In 2012 net migration into the UK stood at around 177,000 people (the equivalent of a city the size of Swindon). Fewer people leaving and Polish workers arriving accounted for many of them. The figure grew to 332,000 in 2015.
But in June 2016 there was Brexit, and the net migration in the year ending June 2017 had reduced to 230,000. It is too soon to predict whether immigration will continue to drop at this level, but with decreased population from both EU and non-EU countries, it is also too soon to know whether the resultant pressure on housing supply will be as significantly affected as it has been.
Like second home ownership, Buy to Let properties put pressure on house prices, making them less affordable and removing the opportunities for potential homeowners to get on the ladder.
Around one in 30 adults (and one in four MPs) is estimated to be a Buy to Let landlord, many of them retired and enjoying their investment as a pension. The market has grown since 1996, when mortgage companies no longer required borrowers to live in the mortgaged property, and the proportion of Buy to Let properties has grown every year since.
Recent regulatory changes may have begun a reversal in the trend. Increased stamp duty, interest rate changes, inflated house prices, and the abolition of ‘wear and tear’ allowances have all taken their toll on Buy to Let landlords, and capital gains tax changes have now come into force.
The government hasn’t yet addressed the tax relief that second homes attract if they can be considered a business. Business rates are not payable on a property with a rateable value of £12,000 or less. And for properties with a rateable value of £12,001 to £15,000, the rate of relief is graduated between 100% and 0%.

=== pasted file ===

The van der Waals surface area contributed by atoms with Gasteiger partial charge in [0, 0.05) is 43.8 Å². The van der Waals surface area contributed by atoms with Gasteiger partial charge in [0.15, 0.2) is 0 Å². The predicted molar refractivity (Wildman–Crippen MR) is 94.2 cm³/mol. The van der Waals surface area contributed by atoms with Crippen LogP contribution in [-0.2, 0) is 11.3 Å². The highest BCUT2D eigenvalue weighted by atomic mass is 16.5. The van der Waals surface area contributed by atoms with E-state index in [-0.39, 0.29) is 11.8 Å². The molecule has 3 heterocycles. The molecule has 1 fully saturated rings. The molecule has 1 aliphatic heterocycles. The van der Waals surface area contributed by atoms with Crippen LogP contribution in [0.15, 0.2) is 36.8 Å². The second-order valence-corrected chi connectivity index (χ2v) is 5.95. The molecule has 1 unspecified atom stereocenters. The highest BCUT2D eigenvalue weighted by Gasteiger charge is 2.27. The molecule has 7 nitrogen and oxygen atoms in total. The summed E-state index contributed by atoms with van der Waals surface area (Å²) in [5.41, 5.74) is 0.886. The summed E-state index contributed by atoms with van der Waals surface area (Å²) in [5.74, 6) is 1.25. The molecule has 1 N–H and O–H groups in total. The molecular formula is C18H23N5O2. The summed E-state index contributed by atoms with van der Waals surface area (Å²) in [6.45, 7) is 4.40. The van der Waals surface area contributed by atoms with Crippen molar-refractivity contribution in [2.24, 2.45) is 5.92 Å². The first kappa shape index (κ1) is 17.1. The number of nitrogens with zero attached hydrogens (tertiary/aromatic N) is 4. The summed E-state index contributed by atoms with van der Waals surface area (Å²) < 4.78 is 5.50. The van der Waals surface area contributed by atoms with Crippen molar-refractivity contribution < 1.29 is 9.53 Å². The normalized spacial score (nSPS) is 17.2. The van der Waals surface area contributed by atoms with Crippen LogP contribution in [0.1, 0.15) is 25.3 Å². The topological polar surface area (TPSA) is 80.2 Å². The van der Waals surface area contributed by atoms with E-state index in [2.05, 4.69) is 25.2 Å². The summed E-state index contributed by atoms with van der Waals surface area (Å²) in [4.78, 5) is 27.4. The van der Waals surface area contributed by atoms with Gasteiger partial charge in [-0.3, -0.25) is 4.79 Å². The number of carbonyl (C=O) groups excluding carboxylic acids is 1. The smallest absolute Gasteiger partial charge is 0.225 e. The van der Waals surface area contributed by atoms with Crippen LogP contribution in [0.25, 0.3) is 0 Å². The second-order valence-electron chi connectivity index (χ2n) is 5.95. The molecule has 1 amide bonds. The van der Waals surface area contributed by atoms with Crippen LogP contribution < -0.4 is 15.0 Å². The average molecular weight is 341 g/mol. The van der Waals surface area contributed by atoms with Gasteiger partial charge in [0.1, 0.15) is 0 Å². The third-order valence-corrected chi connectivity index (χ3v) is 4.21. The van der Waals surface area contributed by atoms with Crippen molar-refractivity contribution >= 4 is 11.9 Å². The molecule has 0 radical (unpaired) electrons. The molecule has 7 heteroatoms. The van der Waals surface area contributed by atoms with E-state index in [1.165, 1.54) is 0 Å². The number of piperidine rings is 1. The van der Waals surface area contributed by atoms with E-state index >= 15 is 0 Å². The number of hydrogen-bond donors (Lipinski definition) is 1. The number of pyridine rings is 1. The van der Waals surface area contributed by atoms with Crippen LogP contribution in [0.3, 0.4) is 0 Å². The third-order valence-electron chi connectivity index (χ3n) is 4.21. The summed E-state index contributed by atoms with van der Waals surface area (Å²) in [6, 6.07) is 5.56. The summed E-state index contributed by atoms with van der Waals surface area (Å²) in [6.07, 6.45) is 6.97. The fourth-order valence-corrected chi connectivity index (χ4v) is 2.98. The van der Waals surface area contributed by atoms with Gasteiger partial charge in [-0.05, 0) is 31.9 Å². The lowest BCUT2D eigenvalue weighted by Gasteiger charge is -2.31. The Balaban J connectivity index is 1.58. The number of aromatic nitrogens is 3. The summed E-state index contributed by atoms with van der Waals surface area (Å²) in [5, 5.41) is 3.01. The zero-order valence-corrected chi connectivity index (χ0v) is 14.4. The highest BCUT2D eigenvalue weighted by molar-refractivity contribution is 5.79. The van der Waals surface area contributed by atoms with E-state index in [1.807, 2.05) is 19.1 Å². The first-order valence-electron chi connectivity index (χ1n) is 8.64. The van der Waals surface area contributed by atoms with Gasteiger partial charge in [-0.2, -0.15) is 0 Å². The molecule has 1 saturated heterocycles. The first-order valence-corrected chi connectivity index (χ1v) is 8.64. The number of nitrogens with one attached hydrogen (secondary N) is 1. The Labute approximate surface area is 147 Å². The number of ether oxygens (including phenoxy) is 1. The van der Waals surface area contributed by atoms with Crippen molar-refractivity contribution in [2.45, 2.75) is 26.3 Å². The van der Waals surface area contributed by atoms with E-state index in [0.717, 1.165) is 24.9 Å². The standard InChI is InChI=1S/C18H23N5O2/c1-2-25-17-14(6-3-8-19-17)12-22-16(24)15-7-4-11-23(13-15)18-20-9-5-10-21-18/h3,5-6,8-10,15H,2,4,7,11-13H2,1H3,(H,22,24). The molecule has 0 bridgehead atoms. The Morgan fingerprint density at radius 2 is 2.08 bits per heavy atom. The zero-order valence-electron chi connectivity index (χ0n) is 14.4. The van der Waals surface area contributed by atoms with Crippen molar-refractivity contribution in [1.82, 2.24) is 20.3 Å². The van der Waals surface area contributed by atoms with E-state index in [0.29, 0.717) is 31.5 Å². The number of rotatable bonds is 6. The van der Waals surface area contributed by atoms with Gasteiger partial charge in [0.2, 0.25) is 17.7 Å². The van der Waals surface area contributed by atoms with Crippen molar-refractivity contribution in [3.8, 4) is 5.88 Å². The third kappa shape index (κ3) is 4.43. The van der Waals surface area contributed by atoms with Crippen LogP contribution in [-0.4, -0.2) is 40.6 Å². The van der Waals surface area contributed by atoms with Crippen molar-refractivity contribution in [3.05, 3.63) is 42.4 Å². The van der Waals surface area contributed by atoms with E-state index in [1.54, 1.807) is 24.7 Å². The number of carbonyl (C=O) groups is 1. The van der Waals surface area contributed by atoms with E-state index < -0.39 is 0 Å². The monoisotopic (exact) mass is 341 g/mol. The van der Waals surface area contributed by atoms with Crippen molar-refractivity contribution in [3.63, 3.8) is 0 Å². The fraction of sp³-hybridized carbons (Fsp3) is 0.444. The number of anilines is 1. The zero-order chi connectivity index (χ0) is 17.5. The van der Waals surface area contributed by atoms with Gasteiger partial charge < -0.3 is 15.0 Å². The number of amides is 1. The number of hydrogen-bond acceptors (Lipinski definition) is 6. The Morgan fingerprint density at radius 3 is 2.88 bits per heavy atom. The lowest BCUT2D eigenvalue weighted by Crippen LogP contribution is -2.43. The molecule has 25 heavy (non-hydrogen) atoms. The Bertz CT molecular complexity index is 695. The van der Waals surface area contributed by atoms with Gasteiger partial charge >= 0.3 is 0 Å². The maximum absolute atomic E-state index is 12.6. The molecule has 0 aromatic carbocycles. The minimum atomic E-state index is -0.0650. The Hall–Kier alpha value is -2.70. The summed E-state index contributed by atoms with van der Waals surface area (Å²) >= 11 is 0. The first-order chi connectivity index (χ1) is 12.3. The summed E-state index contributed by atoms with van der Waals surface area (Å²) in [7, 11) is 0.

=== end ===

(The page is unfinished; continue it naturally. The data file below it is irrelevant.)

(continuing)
While the age of the independent landlord may be coming to a close, there is every likelihood that institutional investors will take their place. There is no shortage of tenants who want to own their own home, but for most it is not that the homes are not available, it is that the cost of the purchase is beyond their financial capability.
With an estimated 800,000 ‘spare’ homes now dormant around the country, surely the argument that we need to build more new homes must be revisited?
Why aren’t we investing in communities, such as recently reported in Stoke on Trent, with vast numbers of empty housing stock?
Regeneration and refurbishment are better value for money and create many more new homes per pound – but they provide less opportunity for large-scale profit and thus will always fall by the wayside until it is in the interest of house builders to do something about it.
There is a ‘chronic shortage’ of homes, according to house builders. House builders are out of business if they say there is no demand for their product.
There is a demand for some new house building but the situation is far from ‘chronic’.
There are people who want to buy they own homes. That is not a shortage of housing because those people are living somewhere today – in rented accommodation or perhaps with parents. If they are living in rented accommodation, there is no demand for an extra unit of housing – it is a question of affordability.